Practitioners need to be empathetic about the myriad of new and often difficult circumstances the client with cancer is grappling with.

It’s a Tough Conversation

Having a discussion with a client about life expectancy when there are no current health issues are difficult. (For example, How long might we make that grantor retained annuity trust?) When the client is facing a real threat to longevity, the conversation is even more difficult. Whether the cancer will prove fatal to a client, a cancer diagnosis invariably alters health and life itself. Survivors may fear a recurrence, which can be immobilizing. Cancer impacts not just the patient but also the entire family and other loved ones. The conversations an advisor should have need to be broader than the mundane questions necessary to complete a living will or health proxy. Empathy, hearing and understanding the client’s personal concerns, and responding to them can be reassuring to the client on this journey.

Practitioners need to recognize the incredible challenges the client and family face. They should make efforts to educate both the cancer patient/client and the family and loved ones on steps that they can take to preserve or gain control over the aspects of life affected by cancer.  Some of the questions practitioners might address include:

  • What cancer diagnosis do you have? What stage? Is it advanced? Is it localized?
  • What’s the impact on life expectancy? Practitioners need to explain that the time frame is essential to determine how urgent planning might be, or whether there’s sufficient time to plan with less pressure.
  • What’s your prognosis? What’s the anticipated disease course and treatment? This can be difficult as some clients don’t assimilate information from their physicians or are uncomfortable.
  • What are the likely consequences of the treatments? What are side effects? Will it impact your ability to function? Will it impact your ability to work and if so for how long and to what extent?
  • What’s the anticipated financial cost of the treatment course? What insurance coverage do you have, and how much of the costs might it cover or not? Some treatments are so costly that the phrase “financial toxicity” has been used to describe the consequences. Practitioners should ask the client whether he’s discussed costs of care with his medical professionals.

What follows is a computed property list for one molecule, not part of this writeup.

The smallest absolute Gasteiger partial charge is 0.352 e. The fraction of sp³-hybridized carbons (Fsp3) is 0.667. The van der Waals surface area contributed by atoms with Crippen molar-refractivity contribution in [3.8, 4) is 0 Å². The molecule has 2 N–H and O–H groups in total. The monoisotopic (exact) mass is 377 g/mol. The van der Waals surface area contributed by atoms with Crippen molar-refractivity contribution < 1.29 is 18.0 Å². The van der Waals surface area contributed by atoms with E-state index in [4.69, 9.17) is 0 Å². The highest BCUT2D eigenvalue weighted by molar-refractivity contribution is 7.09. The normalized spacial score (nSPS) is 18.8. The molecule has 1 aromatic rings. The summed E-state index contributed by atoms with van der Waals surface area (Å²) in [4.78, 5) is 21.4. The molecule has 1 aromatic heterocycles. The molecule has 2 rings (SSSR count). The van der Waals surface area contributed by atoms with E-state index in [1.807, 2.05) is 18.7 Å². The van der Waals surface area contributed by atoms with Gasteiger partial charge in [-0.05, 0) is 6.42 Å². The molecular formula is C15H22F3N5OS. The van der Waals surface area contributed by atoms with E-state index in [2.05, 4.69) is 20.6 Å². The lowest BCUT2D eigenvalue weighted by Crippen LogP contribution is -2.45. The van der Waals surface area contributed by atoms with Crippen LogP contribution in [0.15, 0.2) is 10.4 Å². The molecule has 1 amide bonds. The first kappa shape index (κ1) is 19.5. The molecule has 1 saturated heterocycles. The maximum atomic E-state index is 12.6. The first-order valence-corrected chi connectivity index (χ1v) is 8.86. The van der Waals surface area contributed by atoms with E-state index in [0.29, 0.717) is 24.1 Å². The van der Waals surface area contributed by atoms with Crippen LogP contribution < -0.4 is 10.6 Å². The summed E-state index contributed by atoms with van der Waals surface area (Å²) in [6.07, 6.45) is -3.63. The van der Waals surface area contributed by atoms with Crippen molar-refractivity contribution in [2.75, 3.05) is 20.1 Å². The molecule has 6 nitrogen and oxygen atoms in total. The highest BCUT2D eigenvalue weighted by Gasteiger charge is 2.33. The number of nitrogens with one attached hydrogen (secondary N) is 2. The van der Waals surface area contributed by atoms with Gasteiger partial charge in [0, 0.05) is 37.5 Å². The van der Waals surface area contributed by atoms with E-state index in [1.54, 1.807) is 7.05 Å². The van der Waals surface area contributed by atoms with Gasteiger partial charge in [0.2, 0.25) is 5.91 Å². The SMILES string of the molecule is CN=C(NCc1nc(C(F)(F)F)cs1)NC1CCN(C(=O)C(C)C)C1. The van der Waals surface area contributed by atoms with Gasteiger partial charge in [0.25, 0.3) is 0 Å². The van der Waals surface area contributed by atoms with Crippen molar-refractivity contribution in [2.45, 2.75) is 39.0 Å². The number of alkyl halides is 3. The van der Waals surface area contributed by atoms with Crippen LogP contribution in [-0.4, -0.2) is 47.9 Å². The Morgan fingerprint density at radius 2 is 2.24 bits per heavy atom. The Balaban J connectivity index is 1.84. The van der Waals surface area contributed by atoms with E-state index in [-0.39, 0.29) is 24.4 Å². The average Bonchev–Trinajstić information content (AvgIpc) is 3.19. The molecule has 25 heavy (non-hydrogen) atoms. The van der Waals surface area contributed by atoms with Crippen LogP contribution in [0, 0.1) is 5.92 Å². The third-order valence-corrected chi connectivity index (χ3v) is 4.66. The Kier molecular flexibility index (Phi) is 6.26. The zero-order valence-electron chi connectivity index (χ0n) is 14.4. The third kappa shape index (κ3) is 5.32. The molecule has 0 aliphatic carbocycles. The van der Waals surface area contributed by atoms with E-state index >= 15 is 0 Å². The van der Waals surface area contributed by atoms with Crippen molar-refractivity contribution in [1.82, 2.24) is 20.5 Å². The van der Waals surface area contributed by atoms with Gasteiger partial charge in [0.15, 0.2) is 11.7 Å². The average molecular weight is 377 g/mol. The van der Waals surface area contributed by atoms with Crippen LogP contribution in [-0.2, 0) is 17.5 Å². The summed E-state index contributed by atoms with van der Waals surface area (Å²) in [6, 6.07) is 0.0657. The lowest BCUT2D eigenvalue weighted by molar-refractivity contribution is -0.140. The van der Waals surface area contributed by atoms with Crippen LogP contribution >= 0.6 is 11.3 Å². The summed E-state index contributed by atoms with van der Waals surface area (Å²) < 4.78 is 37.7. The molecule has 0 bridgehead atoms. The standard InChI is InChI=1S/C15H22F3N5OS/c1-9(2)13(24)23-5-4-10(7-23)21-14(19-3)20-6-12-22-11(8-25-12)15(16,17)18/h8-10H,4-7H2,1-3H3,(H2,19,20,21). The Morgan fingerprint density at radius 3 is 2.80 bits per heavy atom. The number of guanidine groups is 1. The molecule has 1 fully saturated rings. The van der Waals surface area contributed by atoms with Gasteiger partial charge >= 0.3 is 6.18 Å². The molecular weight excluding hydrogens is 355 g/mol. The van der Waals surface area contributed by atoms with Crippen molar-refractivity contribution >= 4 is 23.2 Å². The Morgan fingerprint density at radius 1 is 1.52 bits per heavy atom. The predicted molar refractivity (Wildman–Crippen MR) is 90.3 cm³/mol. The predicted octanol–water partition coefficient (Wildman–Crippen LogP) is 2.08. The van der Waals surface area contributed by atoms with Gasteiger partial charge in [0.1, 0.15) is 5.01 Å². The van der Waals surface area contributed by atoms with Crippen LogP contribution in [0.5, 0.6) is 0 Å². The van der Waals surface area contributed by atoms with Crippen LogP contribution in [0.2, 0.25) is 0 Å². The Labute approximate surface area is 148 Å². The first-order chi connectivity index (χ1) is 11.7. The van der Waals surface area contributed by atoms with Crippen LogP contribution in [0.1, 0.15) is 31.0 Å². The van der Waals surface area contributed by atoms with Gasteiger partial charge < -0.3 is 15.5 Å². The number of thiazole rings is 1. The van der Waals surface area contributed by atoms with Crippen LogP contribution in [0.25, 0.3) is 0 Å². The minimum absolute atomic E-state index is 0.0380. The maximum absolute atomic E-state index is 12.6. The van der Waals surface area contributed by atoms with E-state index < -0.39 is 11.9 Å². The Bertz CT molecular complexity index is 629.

Having tough conversations with a client diagnosed with cancer may be essential to your having the information to provide the advice and professional guidance the client and family require.

Financial Security

Financial security may be affected dramatically or even destroyed. While many advisors provide services to have significant financial means compared to the general population, the potential of cancer treatments having a negative financial impact is still very real. Thus, even clients who might have previously felt immune from budget worries may need to rethink their financial and related planning. Prudent clients plan for retirement and have periodic financial forecasts updated to ensure they’re on track. Prudent clients have addressed disability insurance and other forms of coverage. Yet, when a cancer diagnosis is received and work may be temporarily or permanently impacted, what were thought to be reasonable health care cost assumptions in a budget are blown off the charts by actual medical and ancillary costs. You may need to reconsider every assumption underlying even a wealthy client’s planning.

Here’s a figure to consider: “For a healthy 65-year-old couple retiring, projected lifetime health care premiums add up to $321,994 in today's dollars…Sadly, and shockingly, that doesn't reflect the full range of likely expenses. Add in deductibles, co-pays, and costs for hearing, vision, and dental care, and the total rises to $404,253 in today's dollars.” How might these “healthy” figures be increased because of a cancer diagnosis? How might changes to the nation’s health care system exacerbate the out-of-pocket costs for some clients? For a client worth $20+ million, it may not matter. For a client with a net worth of perhaps $2 million to $10 million who might have felt he or she was wealthy and immune from budgetary issues, the impact might range from an inconvenience to devastating.

Many factors might affect the economic impact on the client of a cancer diagnosis: